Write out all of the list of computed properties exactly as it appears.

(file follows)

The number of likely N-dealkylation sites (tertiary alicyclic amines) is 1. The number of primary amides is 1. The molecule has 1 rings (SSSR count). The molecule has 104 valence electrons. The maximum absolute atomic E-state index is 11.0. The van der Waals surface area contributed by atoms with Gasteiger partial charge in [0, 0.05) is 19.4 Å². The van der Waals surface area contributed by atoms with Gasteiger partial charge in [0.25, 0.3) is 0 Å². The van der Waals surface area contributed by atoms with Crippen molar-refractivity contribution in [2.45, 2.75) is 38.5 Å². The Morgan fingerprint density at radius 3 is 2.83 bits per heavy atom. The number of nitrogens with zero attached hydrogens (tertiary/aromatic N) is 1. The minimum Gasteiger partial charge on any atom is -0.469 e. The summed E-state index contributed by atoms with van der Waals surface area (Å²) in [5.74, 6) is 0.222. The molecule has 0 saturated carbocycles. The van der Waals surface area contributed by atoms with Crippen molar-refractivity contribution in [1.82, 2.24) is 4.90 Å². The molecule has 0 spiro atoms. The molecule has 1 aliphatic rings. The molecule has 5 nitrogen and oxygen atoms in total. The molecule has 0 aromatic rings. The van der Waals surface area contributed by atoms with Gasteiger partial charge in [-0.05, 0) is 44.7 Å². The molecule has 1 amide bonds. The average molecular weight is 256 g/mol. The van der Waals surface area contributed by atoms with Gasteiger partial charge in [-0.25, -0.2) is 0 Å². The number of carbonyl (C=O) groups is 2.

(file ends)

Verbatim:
The number of likely N-dealkylation sites (tertiary alicyclic amines) is 1. The number of primary amides is 1. The molecule has 1 rings (SSSR count). The molecule has 104 valence electrons. The maximum absolute atomic E-state index is 11.0. The van der Waals surface area contributed by atoms with Gasteiger partial charge in [0, 0.05) is 19.4 Å². The van der Waals surface area contributed by atoms with Gasteiger partial charge in [0.25, 0.3) is 0 Å². The van der Waals surface area contributed by atoms with Crippen molar-refractivity contribution in [2.45, 2.75) is 38.5 Å². The Morgan fingerprint density at radius 3 is 2.83 bits per heavy atom. The number of nitrogens with zero attached hydrogens (tertiary/aromatic N) is 1. The minimum Gasteiger partial charge on any atom is -0.469 e. The summed E-state index contributed by atoms with van der Waals surface area (Å²) in [5.74, 6) is 0.222. The molecule has 0 saturated carbocycles. The van der Waals surface area contributed by atoms with Crippen molar-refractivity contribution in [1.82, 2.24) is 4.90 Å². The molecule has 0 spiro atoms. The molecule has 1 aliphatic rings. The molecule has 5 nitrogen and oxygen atoms in total. The molecule has 0 aromatic rings. The van der Waals surface area contributed by atoms with Gasteiger partial charge in [-0.05, 0) is 44.7 Å². The molecule has 1 amide bonds. The average molecular weight is 256 g/mol. The van der Waals surface area contributed by atoms with Gasteiger partial charge in [-0.25, -0.2) is 0 Å². The number of carbonyl (C=O) groups is 2.